Friday, July 14, 2006

Fresh Clams? Make Bea's Clamcakes!

Clams (steamers) on left. Quahogs on right.

Last weekend, I went to my Mother's house well prepared. What does that mean? Well, I assumed that my brother who lives next door to my Mom would be going clamming and I wanted to be ready to bring some home. So I left my house with a little cooler hoping I'd be filling it up with clams for the return trip. My plan paid off. My brother had just dug some amazing clams on Cape Cod. So before I left, I put some ice in the cooler, loaded it up with clams, threw it over my shoulder and hopped on the train back to Beantown.

When I got home, I thought about steaming the clams but all the sudden I had a craving for my mother's Clamcakes which are stellar. No clam shack can compare. Not Woodman's. Nobody. So I quickly called her up and asked her for the recipe. I had never made them myself before but I was up for the challenge. Turns out they're pretty easy. You just have to steam the clams first, chop them up and then prepare the batter for frying. I recommend serving them with an ear of corn and a cold beer. They're fantastic. I hope you try them. Let me know if you do. Enjoy! And thanks for the clams, Dick. They were sweet and delicious as always.

Note: If you're not fortunate enough to have a family member who goes clamming every weekend (and I'm sure very few of you do), I recommend the next best thing - visiting your local fish market. New Deal in Cambridge is top notch.

• About 17 clams (steamers) or quahogs
• 2 cups flour
• 2 tsp baking powder
• 1 tsp salt
• A dash of pepper
• A dash of paprika
• 1 tbsp butter, softened
• 2 eggs
• 3/4 cup clam juice
• 1/4 milk

How to:
1. Steam the clams in water. Be sure to have enough water in the pan to reserve 3/4 cup of clam juice to put in the batter.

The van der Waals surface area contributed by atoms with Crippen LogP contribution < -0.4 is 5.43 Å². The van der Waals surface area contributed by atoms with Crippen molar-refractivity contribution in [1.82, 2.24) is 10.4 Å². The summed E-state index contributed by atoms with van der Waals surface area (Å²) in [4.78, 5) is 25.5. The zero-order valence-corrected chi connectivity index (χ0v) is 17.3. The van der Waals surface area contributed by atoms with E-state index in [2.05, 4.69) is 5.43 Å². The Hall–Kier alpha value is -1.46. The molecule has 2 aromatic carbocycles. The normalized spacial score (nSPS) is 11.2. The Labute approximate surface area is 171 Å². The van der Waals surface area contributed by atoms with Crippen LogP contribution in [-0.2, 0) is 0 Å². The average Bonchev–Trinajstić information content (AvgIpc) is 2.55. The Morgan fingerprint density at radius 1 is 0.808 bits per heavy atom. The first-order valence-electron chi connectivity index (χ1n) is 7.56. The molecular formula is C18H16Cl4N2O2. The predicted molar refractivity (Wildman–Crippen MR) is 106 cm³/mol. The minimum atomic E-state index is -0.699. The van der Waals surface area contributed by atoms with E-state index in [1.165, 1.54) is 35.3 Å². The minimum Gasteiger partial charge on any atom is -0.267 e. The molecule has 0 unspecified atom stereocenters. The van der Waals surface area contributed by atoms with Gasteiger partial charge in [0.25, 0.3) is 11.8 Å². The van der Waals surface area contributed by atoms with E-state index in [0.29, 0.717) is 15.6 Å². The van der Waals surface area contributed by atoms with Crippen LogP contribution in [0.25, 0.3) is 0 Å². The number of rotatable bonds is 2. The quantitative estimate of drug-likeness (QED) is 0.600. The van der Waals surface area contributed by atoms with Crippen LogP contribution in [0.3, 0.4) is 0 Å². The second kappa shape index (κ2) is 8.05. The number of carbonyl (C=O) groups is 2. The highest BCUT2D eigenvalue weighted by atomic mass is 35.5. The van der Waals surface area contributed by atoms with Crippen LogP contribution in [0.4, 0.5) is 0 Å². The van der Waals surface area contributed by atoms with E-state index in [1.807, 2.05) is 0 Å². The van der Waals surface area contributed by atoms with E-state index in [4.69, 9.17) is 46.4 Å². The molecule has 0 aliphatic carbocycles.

2. When the clams are done, remove the "necks" (the black thing attached to the neck of the clam) and chop the clams into small pieces.
3. Beat 2 eggs.
4. Add clam juice and milk
5. Mix in chopped clams, flour, baking powder, salt, pepper, paprika and butter.
6. Put vegetable oil in a heavy-bottomed pan or a deep fryer. Ensure there's enough oil to cover the fritters but be sure to leave at least 3 inches from the top as the oil will rise when you drop in the batter.
7. Put a teaspoon full of batter per clamcake into hot vegetable oil. You'll know the oil is ready when you flick a bit of water in the heated oil and it sizzles.
8. After a few minutes, turn the clamcake and see if it has browned. If not, turn back. Both sides should be brown.
9. Work in batches. You can usually cook 3 - 4 clamcakes at a time.
10. Remove from oil when done and lightly salt.
11. Eat as is or squeeze a little lemon on top. You can even serve a tartar dipping sauce on the side but I don't think they need it.


Anonymous Anonymous said...

After you called for the recipe, I decided to make some this past Thursday. You can't beat making these clamcakes with fresh clams. Loved your pictures!

1:08 PM  
Blogger Lynne said...

thanks mom. this is a classic. everyone should give it a try.

9:42 AM  
Blogger mini-me said...

oh my ... they look delicious!

10:38 AM  
Anonymous Minhaj said...

Fantastic! Not at all like the bready Clam Fitters you sometimes see in restaurants - we clam every weekend and are always looking for great clam recipes!

7:21 PM  

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